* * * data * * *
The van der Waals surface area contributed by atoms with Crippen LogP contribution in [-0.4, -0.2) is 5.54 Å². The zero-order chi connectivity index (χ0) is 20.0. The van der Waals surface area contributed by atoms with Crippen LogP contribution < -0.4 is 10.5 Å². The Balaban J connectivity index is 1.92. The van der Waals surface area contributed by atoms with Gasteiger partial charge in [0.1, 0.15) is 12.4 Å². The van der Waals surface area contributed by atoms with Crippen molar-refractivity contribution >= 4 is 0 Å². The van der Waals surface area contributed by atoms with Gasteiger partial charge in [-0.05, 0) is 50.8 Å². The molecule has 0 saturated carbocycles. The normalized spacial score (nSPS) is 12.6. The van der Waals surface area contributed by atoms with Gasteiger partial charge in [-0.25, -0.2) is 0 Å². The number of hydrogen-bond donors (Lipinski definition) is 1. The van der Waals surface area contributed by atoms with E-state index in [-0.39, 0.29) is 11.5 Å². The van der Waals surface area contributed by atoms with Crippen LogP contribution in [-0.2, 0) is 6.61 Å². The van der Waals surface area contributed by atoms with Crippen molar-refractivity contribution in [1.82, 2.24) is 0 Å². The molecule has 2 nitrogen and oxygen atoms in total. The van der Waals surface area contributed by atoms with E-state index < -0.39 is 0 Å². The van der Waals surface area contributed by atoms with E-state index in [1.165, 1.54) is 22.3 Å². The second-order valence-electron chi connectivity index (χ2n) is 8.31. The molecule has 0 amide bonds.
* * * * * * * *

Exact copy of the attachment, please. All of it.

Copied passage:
The van der Waals surface area contributed by atoms with Crippen LogP contribution in [-0.4, -0.2) is 5.54 Å². The zero-order chi connectivity index (χ0) is 20.0. The van der Waals surface area contributed by atoms with Crippen LogP contribution < -0.4 is 10.5 Å². The Balaban J connectivity index is 1.92. The van der Waals surface area contributed by atoms with Gasteiger partial charge in [0.1, 0.15) is 12.4 Å². The van der Waals surface area contributed by atoms with Crippen molar-refractivity contribution >= 4 is 0 Å². The van der Waals surface area contributed by atoms with Gasteiger partial charge in [-0.05, 0) is 50.8 Å². The molecule has 0 saturated carbocycles. The normalized spacial score (nSPS) is 12.6. The van der Waals surface area contributed by atoms with Gasteiger partial charge in [-0.25, -0.2) is 0 Å². The number of hydrogen-bond donors (Lipinski definition) is 1. The van der Waals surface area contributed by atoms with E-state index in [-0.39, 0.29) is 11.5 Å². The van der Waals surface area contributed by atoms with Crippen LogP contribution in [-0.2, 0) is 6.61 Å². The van der Waals surface area contributed by atoms with Crippen molar-refractivity contribution in [1.82, 2.24) is 0 Å². The molecule has 2 nitrogen and oxygen atoms in total. The van der Waals surface area contributed by atoms with E-state index < -0.39 is 0 Å². The van der Waals surface area contributed by atoms with E-state index in [1.165, 1.54) is 22.3 Å². The second-order valence-electron chi connectivity index (χ2n) is 8.31. The molecule has 0 amide bonds.